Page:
About Bay Area Microfluidics Network

Bay Area Microfluidics Network brings together leaders in microfluidic technologies to foster innovation and collaboration within and amongst the region’s academic institutions and industries. Specifically, Bay Area Microfluidics Network seeks to 1) encourage academic-industrial collaborations and partnerships; 2) connect prospective employees such as graduate students and postdoctoral scholars to companies looking for talent; and 3) facilitate cross-pollination of ideas between the foremost authorities in microfluidic technologies.

Bay Area Microfluidics Network hosts a variety of networking events consisting of short talks or a panel discussion. Afterwards, attendees are encouraged to mingle in an informal setting. Come discover the latest and greatest work in microfluidics!


Thomas Carey

Thomas is a 6th-year PhD candidate in the UC Berkeley-UCSF Graduate Program in Bioengineering. In the Sohn Lab, his research focus is on using tumor-derived extracellular vesicles to noninvasively screen for cancer. During the pandemic, he has applied this EV detection work to another lipid bilayer nanoparticle: SARS-CoV-2. Thomas earned a B.S. in Engineering and Biology from Harvey Mudd College and previously worked as a Research Engineer at the BioMEMS Resource Center at Massachusetts General Hospital. Outside of lab, Thomas trains for triathlons and spends as much time outdoors as possible.

Samira Darvishi

Samira is a mechanical engineer at Signal Biosystems and developing a microfluidic device that will make life easier for anyone conducting experiments with precious reagents. She started her training as an engineer in aerospace at Sharif University of Technology, Iran. Her master’s at Stony Brook University was focused on studying two phase flow in microchannels and developing new inexpensive micro-fabrication techniques using lasers. For her PhD (major: fluid dynamics, minor: renewable energy technologies) she worked with Dr. Mary Frame, a physiologist, and studied red blood cell flow in pre-capillary arteries using microfluidic devices that she designed and fabricated. She was the lead microfluidics engineer at Prellis Biologics, where she worked on developing the technology to 3D print human tissue by applying principles of microfluidics to designing vasculature for various 3D structures.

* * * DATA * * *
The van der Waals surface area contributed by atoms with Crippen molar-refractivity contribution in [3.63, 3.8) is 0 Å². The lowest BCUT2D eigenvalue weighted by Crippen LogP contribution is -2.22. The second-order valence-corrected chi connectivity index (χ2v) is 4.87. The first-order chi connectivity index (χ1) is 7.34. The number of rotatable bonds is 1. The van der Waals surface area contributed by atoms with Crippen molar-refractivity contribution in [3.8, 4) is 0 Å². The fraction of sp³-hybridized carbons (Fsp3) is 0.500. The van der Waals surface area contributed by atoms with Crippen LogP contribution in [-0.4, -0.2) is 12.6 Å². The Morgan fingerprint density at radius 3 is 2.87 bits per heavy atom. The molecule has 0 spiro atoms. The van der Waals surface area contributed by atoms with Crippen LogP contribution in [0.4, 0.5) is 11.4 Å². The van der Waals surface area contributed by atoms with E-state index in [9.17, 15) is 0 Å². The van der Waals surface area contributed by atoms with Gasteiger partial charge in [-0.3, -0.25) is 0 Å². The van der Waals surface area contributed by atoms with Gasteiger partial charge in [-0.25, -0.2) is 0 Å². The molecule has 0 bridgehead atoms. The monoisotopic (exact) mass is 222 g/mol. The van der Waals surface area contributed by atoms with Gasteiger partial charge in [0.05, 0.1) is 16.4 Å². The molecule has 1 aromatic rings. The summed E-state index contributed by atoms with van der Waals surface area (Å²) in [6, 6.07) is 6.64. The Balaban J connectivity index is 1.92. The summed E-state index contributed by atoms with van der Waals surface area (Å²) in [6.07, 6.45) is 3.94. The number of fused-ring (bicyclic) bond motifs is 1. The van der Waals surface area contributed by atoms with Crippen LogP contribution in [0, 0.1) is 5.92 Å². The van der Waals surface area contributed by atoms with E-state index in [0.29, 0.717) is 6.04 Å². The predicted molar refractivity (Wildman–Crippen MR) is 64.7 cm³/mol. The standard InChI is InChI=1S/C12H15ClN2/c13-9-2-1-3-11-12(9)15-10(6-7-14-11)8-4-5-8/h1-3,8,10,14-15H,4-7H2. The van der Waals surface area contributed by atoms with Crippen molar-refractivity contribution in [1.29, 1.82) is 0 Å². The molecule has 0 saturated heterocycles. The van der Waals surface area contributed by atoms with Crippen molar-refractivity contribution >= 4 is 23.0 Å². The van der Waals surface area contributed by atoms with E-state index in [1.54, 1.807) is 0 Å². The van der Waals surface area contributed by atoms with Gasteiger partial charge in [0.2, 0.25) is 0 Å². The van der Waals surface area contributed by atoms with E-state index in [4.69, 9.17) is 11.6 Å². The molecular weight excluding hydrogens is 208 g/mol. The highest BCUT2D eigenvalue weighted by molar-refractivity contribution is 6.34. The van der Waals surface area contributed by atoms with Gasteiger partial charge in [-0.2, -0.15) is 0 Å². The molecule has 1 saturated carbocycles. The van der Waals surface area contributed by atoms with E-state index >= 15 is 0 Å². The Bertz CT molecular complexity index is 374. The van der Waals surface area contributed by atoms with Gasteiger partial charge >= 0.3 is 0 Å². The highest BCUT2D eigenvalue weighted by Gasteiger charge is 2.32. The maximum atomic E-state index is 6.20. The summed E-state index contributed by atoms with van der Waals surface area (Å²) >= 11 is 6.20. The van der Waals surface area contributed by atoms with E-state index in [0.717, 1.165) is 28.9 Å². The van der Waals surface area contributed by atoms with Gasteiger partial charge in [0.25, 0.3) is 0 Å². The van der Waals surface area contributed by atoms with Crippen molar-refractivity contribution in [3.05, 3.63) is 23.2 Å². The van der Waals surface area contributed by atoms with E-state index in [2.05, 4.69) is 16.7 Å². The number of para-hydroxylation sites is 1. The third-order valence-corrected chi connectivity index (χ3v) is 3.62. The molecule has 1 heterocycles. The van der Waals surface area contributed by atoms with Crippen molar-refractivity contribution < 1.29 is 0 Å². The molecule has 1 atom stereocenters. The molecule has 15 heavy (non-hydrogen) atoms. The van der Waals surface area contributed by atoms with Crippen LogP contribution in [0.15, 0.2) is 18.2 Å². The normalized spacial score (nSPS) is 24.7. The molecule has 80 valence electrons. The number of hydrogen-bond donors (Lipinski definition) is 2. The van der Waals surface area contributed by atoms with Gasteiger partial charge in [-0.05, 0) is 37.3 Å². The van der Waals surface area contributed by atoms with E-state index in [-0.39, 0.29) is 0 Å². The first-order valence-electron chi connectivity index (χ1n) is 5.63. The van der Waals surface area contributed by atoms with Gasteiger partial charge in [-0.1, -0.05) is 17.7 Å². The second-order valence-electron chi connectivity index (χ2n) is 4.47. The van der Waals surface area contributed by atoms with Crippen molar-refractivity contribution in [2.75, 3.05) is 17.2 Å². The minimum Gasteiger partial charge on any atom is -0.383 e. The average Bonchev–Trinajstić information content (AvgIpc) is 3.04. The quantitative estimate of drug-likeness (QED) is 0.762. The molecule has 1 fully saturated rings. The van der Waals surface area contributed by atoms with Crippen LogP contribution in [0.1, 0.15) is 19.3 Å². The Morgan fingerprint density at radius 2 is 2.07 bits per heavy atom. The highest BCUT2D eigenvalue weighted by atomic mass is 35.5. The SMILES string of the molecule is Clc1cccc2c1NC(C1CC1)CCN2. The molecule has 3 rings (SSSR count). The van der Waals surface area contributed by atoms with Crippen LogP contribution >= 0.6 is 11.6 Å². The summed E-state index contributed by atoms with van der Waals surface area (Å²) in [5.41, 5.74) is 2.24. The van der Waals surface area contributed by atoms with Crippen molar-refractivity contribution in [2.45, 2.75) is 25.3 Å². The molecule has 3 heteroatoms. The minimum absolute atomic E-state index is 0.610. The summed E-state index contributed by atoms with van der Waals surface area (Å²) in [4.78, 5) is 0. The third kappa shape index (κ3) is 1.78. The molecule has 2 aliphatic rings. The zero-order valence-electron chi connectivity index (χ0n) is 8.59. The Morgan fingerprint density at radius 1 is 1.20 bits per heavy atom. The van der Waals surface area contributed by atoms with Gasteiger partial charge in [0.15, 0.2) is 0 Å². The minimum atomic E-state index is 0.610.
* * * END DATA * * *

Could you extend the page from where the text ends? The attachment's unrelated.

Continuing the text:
Adam Nekimken

Adam recently received his PhD in Mechanical Engineering from Stanford.

Anushka Gupta

Anushka is a 5th-year PhD candidate in the UC Berkeley-UCSF Graduate Program in Bioengineering. In the Streets Lab, her research focuses on building microfluidic devices to advance making measurements at the single-cell level, with a particular focus on using these tools to study fat development in humans. Anushka did her Bachelor’s and Master’s in Chemical Engineering from Indian Institute of Technology, Kharagpur, India where she worked on building a digital microfluidics platform for on-demand, rapid patterning of cells. Outside of lab, Anushka loves to walk, play badminton, and watch cricket!

Diego Huyke Villeneuve

Diego is a National Science Foundation Fellow and PhD candidate in mechanical engineering at Stanford University. There, he is a member of the Stanford Microfluidics Lab (led by Prof. Juan G. Santiago). His current research varies across fast mixing for X-ray applications, red blood cell biomechanics, and electric-field accelerated CRISPR diagnostics. Diego earned a BS in mechanical engineering at the Massachusetts Institute of Technology. He is also a proud parent of a cat named Figs.